the awakening

Have you gotten a chance to glance at yesterday’s post about Kate Chopin and all of the history (and controversy!) regarding today’s book club read? If not, I would seriously suggest it because there is just so much going on with this novella. Oh, and if you don’t have a clue what I’m talking about with this whole Book Club Classics thing, you can read all about it, and our books for the year are listed below!

2015 Book Club Classics List

JanuaryAge of Innocence by Edith Wharton (January 28) My review here
FebruaryA Study in Scarlet by Arthur Conan Doyle (February 25) My review here
MarchA Connecticut Yankee in King Arthur’s Court by Mark Twain (March 25) My review here
AprilMuch Ado About Nothing by William Shakespeare (April 29) My review here
MayThe Awakening by Kate Chopin (May 20)
JuneThe Count of Monte Cristo by Alexandre Dumas (June 24)
JulyThe Strange Case of Dr. Jekyll and Mr. Hyde by Robert Louis Stevenson (July 29)
AugustDoctor Zhivago by Boris Pasternak (August 26)
SeptemberLady Chatterley’s Lover by D.H. Lawrence (September 30)
OctoberDracula by Bram Stoker (October 28)
NovemberBeowulf translated by Seamus Heaney (November 18)
DecemberThe Chimes by Charles Dickens (December 16)

So let’s dive into The Awakening, and as always, there are spoilers past this point. Don’t let me ruin this great novella for you!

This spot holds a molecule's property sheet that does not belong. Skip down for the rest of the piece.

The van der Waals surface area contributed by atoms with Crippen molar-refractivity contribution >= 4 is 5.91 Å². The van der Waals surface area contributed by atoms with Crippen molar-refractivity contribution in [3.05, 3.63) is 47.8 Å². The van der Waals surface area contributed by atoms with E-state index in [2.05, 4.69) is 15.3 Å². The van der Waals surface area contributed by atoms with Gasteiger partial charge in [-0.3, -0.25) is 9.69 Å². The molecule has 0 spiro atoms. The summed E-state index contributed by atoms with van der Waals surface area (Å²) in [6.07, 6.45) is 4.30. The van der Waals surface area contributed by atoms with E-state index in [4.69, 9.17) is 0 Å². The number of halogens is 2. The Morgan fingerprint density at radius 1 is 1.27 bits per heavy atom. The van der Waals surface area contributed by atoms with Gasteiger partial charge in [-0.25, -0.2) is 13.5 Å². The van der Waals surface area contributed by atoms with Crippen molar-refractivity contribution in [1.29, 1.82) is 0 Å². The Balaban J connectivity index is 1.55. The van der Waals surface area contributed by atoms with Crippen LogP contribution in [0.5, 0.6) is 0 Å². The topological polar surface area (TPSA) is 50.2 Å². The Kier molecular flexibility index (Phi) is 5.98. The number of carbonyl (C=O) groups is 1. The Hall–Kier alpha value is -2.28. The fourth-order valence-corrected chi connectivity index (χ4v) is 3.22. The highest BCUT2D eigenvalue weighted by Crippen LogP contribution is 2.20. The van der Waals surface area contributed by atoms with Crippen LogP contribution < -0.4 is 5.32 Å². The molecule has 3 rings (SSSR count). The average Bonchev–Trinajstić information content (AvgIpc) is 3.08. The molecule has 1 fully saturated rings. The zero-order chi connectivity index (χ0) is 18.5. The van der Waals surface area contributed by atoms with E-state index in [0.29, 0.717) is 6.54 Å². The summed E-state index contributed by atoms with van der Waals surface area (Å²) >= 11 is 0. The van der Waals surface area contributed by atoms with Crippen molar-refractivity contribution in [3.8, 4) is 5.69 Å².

General Thoughts

Overall, I really enjoyed this book. I’ve come to realize that I’m a big fan of works from the late nineteenth and early twentieth century. It’s my favorite period of American literature, and I love the narrative style that so many novelists employed; it’s like a sweet spot between the earlier stuff that was more straightforward and obvious and the wholly stream-of-consciousness writing that I have a hard time getting through.

First of all, I loved the setting; turn-of-the-century New Orleans seems like a crazy, beautiful mix of culture that I would’ve loved to witness. I honestly know less than I would like to admit about Creole culture, so that just gave the story an even bigger intrigue factor for me. When you mix in a society full of people who can afford to vacation for an entire summer, it only gets more interesting. I felt like Edna’s character was so interesting, and I loved experiencing her develop chapter by chapter as she peeled back layers of herself and broke free from what she had grown into. In the same respect, I didn’t think that Chopin manhandled the other characters or treated them unfairly to get her point across. The men and other women just seemed less enlightened the more Edna grew and awakened to who she really was.

Censorship

First of all, I just want to say how tame this story was compared to how I thought it would be. Particularly when I saw the Penguin Classics cover that I included above, I considered sending a disclaimer to some of the people who follow along with this book club, especially my grandfather! Now I know that there were some implied sexual encounters between Edna and Alcée, but reading between the lines is not as bad as the Fifty Shades action I was expecting.

After reading up a bit on the novel and its censorship, I found that the real problem that society seemed to have with The Awakening was its feminist outlook on women’s lives, motherhood, and social norms. Instead of being bothered with the scandalous hand kisses and hair caresses, reviewers were bothered by Edna’s lack of adherence to society’s rules and her disinterest and seeming neglect of her children. What I thought was going to be a book banned for its explicit sex became a book that made late nineteenth century men (and women) uncomfortable, so they chose to write it off as trash and not worth their time. What a wake up call for me!

Is Edna a bad mother?